Review Detail

5.0 1
Young Adult Fiction 2103
Dodge Through Victorian England with "Dodger"
Overall rating
Writing Style
Lookin’ for a new book to read is you, guvnah?! That was my attempt at a Cockney version of a British accent, and if you’d like to experience that on a much grander (and infinitely better) scale, then pick up Terry Pratchett’s “Dodger. “

Now, I’m no Victorian England scholar, so I don’t really know if it’s technically a Cockney accent that abounds in this book, but it sure as heck is a street Brit’s accent that Dodger uses. Dodger is a 17 year-old guy who lives on the streets as a tosher, which just may be the most disgusting job I’ve ever heard of. A tosher is one who peruses the sewers of London looking for any coins that may have washed down into the gutters along with untold amounts of human debris (otherwise known as poo.) There’s a whole new occupation to look into for Discovery Channel’s “Dirty Jobs.”

“Dodger” follows the boy as he gets caught up in a police case involving a battered woman. Dodger’s heroics walking home after a day of toshing see him saving an unknown woman, who turns out to be highly sought after by potentially deadly foreign powers. Dodger has to find a way to save the woman from being continually stalked. Along the way he runs into the likes of Charles Dickens, Sweeney Todd, and Queen Victoria.

This is a great snapshot into English history. In his acknowledgements, Pratchett notes he tried really hard to make this as historically accurate as possible, despite the fact the book is fiction. Pratchett really gets you into the nitty gritty of London, showing us that most amounts of poverty we see today have nothing on poverty back in the day. That’s not to say that people today can’t have a difficult time if poor, it’s just to acknowledge how much better public sanitation has thankfully become.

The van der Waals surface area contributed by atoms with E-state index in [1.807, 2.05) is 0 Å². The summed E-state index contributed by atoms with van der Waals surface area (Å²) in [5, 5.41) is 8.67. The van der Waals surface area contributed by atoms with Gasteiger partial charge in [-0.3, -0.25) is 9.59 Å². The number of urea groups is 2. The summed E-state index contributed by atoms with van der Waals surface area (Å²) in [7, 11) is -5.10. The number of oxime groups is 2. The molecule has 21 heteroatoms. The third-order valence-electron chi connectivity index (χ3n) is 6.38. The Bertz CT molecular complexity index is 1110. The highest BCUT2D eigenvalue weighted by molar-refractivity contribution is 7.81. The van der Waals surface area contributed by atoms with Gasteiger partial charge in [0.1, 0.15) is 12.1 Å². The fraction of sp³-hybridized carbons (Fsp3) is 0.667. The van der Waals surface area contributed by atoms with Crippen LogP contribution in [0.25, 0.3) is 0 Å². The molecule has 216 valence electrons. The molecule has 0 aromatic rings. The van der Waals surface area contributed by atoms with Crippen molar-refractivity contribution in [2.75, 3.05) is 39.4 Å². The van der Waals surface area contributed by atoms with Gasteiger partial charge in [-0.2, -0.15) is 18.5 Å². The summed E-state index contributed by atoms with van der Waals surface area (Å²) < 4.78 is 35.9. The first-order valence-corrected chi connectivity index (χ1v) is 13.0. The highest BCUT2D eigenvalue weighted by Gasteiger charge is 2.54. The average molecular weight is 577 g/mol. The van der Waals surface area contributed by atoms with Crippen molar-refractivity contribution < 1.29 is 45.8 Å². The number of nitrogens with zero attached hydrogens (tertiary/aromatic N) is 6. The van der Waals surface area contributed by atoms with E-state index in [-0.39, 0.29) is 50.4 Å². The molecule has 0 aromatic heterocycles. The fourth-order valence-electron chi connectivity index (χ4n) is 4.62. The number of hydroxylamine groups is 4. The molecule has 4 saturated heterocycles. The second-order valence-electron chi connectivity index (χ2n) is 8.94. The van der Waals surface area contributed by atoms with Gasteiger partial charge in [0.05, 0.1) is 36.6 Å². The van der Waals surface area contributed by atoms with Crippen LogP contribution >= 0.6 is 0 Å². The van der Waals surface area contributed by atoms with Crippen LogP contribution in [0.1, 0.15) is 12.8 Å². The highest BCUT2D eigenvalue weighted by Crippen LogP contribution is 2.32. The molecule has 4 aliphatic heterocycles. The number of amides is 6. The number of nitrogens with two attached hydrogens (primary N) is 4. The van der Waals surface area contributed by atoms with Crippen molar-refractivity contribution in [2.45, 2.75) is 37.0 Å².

Dodger, who literally mucks around in this messy world, is a wonderfully complex character. He is uneducated and was raised as a thief, yet he does his absolute best to steer clear of thievery these days and has a moral compass that points truer than most. While he may appear shabby on the surface, he is anything but, which is something he constantly proves to his “betters” who think he can’t possibly cavort in high society as an equal. The best part about him is that he is so endearingly humble, wanting to play down the label of “hero” even though he so clearly is one. Just a little warning, Dodger and his pals talk in thick Cockney (or street Brit) accents, and at the beginning it can be a little hard to follow if you’re not used to that kind of flavorful talk. As the story goes along, though, you get the hang of it, and catch yourself beginning to talk like our chaps across the pond.
Good Points
Great look into Victorian England.
Really gives you appreciation for the public sanitation system we have today.
A protagonist who is not as simple as he first seems.
Report this review Was this review helpful? 0 0


Already have an account? or Create an account